Fake Xanax operator gets 10-year jail term

The mastermind behind a US operation that manufactured more than 160,000 counterfeit anxiety pills has been sentenced to more than 10 years in prison.

David Beckford, 28, of Oakland California, had previously entered a guilty plea in November last year when he admitted his part in the almost two-year scheme to import controlled substances from China and other foreign sources with the intention of making fake Xanax pills at locations in north California.

He also admitted he obtained manufacturing equipment, including a pill press, between January 2014 and December 2015.

Beckford, who also admitted he wired money to China and other foreign countries to pay for the drug-making materials, was found to have manufactured 161,474 counterfeit pills, which he planned to distribute.

"Mr Beckford's sentence reflects the seriousness of this crime," said Michael Batdorf, Special Agent in Charge, IRS-Criminal Investigation. "The defendant was the mastermind of this elaborate scheme. He found international suppliers through the internet and solicited others, including his girlfriend, to handle the wire transfer payments of funds to the overseas suppliers."

The investigation and subsequent sentence has been heralded as an exemplar of the US effort to combat fake drugs and prescription pill abuse, with Batdorf emphasising the commitment to financially disrupting and dismantling narcotics trafficking organisations.

Prescription pill abuse has become an issue in the US, where it has been described as a national epidemic. Counterfeiters have taken advantage of the demand for addictive prescription drugs such as painkillers and anxiety meds, lacing the fakes with often dangerous chemicals.

The opioid analgesic fentanyl has been commonly found in fake pills, while other opioid derivatives more powerful than fentanyl have also been discovered in tainted fake prescription drugs further causing concern.

Law enforcement officials did not indicate what ingredients Beckford's counterfeit pills contained.

"Prescription drug abuse threatens the very fabric of our society," said US Attorney Brian Stretch. He added that counterfeit pills, such as Beckford's scheme, "presented a serious risk to public safety".

"Prescription drug misuse is a national epidemic affecting all segments of society," said John Martin, Drug Enforcement Administration Special Agent in Charge. "Sadly, individuals like David Beckford who produced counterfeit pills for personal gain, feed this problem."

There have been a number of high profile cases involving prescription drugs. In November 2015, two men died after taking fake Xanax pills in Santa Cruz, California, which followed three fatalities in San Francisco. And between January and March 2016, nine people died from fentanyl-containing Xanax pills in Florida. It is believed that Prince's death was caused by counterfeit painkiller tablets laced with fentanyl.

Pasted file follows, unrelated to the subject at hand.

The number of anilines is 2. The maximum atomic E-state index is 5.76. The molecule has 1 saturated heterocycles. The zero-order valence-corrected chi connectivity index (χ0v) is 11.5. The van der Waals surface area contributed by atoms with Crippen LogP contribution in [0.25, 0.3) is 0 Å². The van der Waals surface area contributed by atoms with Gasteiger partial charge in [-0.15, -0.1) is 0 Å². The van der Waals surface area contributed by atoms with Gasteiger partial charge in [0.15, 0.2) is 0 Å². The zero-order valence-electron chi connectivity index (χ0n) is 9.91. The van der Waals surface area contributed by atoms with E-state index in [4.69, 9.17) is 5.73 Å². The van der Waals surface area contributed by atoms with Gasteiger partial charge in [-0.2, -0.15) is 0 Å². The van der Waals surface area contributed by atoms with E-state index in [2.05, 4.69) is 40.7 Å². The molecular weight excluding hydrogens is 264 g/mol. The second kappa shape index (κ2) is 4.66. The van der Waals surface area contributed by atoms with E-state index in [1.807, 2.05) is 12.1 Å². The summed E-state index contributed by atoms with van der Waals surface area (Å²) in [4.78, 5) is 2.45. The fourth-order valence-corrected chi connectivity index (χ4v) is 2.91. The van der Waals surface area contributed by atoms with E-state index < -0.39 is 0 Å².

In July last year, the DEA published a report claiming that counterfeit pills laced with fentanyl indicated a new trend in black market trade, which was fuelling the US opioid crisis. The DEA said fentanyl availability, seizures and known overdose deaths were higher than at any other time since the drug's creation in 1959, with a 65 per cent increase in the testing of fentanyl exhibits between 2014 and 2015. The agency expected the number of addictions, overdoses and deaths to increase.

Martin said the DEA was in dialogue with foreign counterparts to address the availability of pharmaceuticals and manufacturing equipment, while also cracking down on operations in the US. The US Food and Drug Administration likewise reiterated its efforts to "pursue and bring to justice those who endanger the public's health by distributing counterfeit, unapproved and adulterated prescription medications".

Beckford was originally charged in May last year alongside four co-defendants. He was also convicted for international money laundering, and for his use and possession of a firearm in furtherance of drug trafficking and in violation of the felon-in-possession statute, and was sentenced to 123 months in prison. In addition to the prison term, Beckford was also sentenced to a three-year period of supervised release and forfeiture of currency, firearms, ammunition, and custom jewellery.

Two of the co-defendants, Stephan Florida and Isaiah Clayton, received sentences for 14 months' imprisonment and 36 months' probation, respectively, A third co-defendant is yet to be sentenced.

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